Sacramento is the capital city of the U.S. state of California and the seat of Sacramento County. Located at the confluence of the Sacramento River and the American River in Northern California’s Sacramento Valley, Sacramento’s estimated 2018 population of 501,334 makes it the sixth-largest city in California and the 9th largest capital in the United States. Sacramento is the seat of the California Assembly, the Governor of California, and Supreme Court of California, making it the state’s political center and a hub for lobbying and think tanks. Sacramento is also the cultural and economic core of the Sacramento metropolitan area, which had 2010 population of 2,414,783, making it the 5th largest in California.

Sacramento is the fastest-growing major city in California, owing to its status as notable financial center on the West Coast and as a major educational hub, home of Sacramento State University and University of California, Davis. Similarly, Sacramento is a major center for the California healthcare industry, as the seat of Sutter Health, the world-renowned UC Davis Medical Center, and the UC Davis School of Medicine, and notable tourist destination in California, as the site of The California Museum, the Crocker Art Museum, California Hall of Fame, the California State Capitol Museum, and the Old Sacramento State Historic Park. Sacramento is known for its evolving contemporary culture, dubbed the most “hipster city” in California. In 2002, the Harvard University Civil Rights Project conducted for Time magazine named Sacramento “America’s Most Diverse City”.

Before the arrival of the Spanish, the area was inhabited by the Nisenan people indigenous peoples of California. Spanish cavalryman Gabriel Moraga named surveyed and named the Rio del Santísimo Sacramento (Sacramento River) in 1808, after the Blessed Sacrament, referring to the Eucharist in the Catholic Church. In 1839, Juan Bautista Alvarado, Mexican governor of Alta California granted the responsibility of colonizing the Sacramento Valley to Swiss-born, Mexican citizen John Augustus Sutter, who subsequently established Sutter’s Fort and the settlement at the Rancho Nueva Helvetia. Following the American Conquest of California and the 1848 Treaty of Guadalupe-Hidalgo, the waterfront developed by Sutter began to be developed and incorporated in 1850 as the City of Sacramento. As a result of the California Gold Rush, Sacramento became a major commercial center and distribution point for Northern California, serving as the terminus for the Pony Express and the First Transcontinental Railroad.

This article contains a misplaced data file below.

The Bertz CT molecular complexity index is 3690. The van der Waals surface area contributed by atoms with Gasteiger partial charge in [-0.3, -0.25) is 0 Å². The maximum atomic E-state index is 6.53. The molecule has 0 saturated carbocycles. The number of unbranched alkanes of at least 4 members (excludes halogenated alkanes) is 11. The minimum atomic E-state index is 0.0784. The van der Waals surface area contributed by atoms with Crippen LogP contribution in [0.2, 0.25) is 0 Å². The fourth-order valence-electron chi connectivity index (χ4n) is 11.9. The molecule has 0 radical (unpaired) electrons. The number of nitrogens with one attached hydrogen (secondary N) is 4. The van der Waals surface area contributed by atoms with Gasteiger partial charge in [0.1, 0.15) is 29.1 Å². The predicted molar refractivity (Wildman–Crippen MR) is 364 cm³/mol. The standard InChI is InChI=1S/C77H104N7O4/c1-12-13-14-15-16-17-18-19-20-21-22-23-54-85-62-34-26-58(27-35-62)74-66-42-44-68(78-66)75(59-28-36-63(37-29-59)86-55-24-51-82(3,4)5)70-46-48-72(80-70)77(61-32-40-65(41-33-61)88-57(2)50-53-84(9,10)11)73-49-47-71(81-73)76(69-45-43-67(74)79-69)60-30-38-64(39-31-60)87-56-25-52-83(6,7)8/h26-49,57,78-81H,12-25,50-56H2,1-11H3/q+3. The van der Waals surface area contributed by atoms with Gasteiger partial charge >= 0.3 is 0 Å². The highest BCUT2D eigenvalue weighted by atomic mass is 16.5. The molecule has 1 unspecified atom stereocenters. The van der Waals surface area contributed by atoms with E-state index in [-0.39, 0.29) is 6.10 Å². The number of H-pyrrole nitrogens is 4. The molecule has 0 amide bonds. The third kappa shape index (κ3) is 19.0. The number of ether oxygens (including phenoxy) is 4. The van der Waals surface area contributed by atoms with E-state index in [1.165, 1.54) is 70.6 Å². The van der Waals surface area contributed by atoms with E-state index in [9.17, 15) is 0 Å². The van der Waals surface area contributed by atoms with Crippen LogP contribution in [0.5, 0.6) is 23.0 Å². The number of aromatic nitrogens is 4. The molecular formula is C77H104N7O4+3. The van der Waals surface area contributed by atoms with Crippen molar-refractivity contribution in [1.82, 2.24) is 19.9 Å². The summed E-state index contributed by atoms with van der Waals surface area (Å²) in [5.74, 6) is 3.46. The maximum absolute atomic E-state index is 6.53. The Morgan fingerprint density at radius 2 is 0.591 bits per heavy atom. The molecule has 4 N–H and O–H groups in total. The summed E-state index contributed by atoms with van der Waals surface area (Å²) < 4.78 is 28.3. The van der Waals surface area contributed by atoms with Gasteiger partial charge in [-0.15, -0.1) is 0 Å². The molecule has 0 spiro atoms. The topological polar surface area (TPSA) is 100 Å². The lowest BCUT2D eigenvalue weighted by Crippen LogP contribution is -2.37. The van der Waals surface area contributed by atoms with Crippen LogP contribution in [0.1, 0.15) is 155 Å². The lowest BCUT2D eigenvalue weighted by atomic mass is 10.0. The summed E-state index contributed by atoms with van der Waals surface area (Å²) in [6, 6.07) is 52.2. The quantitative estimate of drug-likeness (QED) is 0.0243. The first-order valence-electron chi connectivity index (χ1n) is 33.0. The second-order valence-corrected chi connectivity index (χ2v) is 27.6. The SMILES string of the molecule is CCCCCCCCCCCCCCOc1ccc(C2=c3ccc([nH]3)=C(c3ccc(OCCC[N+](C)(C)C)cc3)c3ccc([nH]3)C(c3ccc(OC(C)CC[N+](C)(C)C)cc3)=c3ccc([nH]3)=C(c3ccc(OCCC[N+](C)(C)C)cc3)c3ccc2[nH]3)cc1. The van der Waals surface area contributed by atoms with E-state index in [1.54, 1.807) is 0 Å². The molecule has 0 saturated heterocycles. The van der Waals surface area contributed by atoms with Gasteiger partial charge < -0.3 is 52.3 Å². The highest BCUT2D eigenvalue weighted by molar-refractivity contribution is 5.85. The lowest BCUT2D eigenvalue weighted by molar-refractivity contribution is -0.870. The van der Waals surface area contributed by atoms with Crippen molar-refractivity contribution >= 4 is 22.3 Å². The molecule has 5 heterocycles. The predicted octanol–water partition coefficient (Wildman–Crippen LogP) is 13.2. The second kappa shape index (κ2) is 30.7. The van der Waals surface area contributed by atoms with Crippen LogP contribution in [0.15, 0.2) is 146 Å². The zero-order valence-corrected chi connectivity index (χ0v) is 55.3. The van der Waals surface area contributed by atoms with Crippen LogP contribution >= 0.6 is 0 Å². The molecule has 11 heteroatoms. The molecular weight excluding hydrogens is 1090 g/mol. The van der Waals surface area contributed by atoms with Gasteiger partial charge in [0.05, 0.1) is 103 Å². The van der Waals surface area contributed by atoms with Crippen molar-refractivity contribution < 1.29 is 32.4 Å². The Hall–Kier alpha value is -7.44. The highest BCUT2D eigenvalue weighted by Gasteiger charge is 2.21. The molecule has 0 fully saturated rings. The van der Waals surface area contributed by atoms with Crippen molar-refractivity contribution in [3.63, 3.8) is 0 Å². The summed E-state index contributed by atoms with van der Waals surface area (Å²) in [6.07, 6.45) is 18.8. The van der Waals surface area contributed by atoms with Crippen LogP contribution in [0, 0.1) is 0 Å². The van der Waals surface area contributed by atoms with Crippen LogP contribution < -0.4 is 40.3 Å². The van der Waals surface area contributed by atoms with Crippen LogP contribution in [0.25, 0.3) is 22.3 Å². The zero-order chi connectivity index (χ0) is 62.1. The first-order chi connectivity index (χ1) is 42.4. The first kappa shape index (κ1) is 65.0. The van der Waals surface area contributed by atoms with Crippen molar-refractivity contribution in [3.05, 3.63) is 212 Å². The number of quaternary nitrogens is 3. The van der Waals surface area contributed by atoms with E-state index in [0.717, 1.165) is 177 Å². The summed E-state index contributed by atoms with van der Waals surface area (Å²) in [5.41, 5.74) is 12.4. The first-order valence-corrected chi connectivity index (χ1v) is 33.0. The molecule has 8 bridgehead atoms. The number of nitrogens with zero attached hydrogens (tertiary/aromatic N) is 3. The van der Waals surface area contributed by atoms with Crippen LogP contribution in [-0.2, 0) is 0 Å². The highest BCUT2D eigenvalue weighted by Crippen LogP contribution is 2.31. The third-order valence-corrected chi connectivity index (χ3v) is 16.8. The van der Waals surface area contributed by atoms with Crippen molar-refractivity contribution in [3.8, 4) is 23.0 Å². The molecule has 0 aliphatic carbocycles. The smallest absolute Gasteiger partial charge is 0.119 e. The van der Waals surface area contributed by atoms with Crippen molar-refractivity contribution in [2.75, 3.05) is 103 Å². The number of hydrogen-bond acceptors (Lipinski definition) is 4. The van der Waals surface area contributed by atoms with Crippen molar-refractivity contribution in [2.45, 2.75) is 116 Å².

The 2010 United States Census reported that Sacramento had a population of 466,488. The population density was 4,660.0 people per square mile (1,799.2/km2).  Hispanic or Latino of any race were 125,276 persons (26.9%); 22.6% of Sacramento’s population is of Mexican heritage, 0.7% Puerto Rican, 0.5% Salvadoran, 0.2% Guatemalan, and 0.2% Nicaraguan. Non-Hispanic Whites were 34.5% of the population in 2010,[50] down from 71.4% in 1970.

The Census reported that 458,174 people (98.2% of the population) lived in households, 4,268 (0.9%) lived in non-institutionalized group quarters, and 4,046 (0.9%) were institutionalized. Also, with the recent housing crash there have been no changes to these numbers.

There were 174,624 households, out of which 57,870 (33.1%) had children under the age of 18 living in them, 65,556 (37.5%) were opposite-sex married couples living together, 27,640 (15.8%) had a female householder with no husband present, 10,534 (6.0%) had a male householder with no wife present. There were 13,234 (7.6%) unmarried opposite-sex partnerships, and 2,498 (1.4%) same-sex married couples or partnerships. 53,342 households (30.5%) were made up of individuals and 14,926 (8.5%) had someone living alone who was 65 years of age or older. The average household size was 2.62. There were 103,730 families (59.4% of all households); the average family size was 3.37.

Sacramento has one of the highest LGBT populations per capita, ranking seventh among major American cities, and third in California behind San Francisco and slightly behind Oakland, with roughly 10% of the city’s total population identifying themselves as gay, lesbian, or bisexual.

The age distribution of the city was follows: 116,121 people (24.9%) were under the age of 18, 52,438 people (11.2%) aged 18 to 24, 139,093 people (29.8%) aged 25 to 44, 109,416 people (23.5%) aged 45 to 64, and 49,420 people (10.6%) who were 65 years of age or older. The median age was 33.0 years. For every 100 females, there were 94.9 males. For every 100 females age 18 and over, there were 92.2 males.

There were 190,911 housing units at an average density of 1,907.1 per square mile (736.3/km2), of which 86,271 (49.4%) were owner-occupied, and 88,353 (50.6%) were occupied by renters. The homeowner vacancy rate was 2.8%; the rental vacancy rate was 8.3%. 231,593 people (49.6% of the population) lived in owner-occupied housing units and 226,581 people (48.6%) lived in rental housing units.

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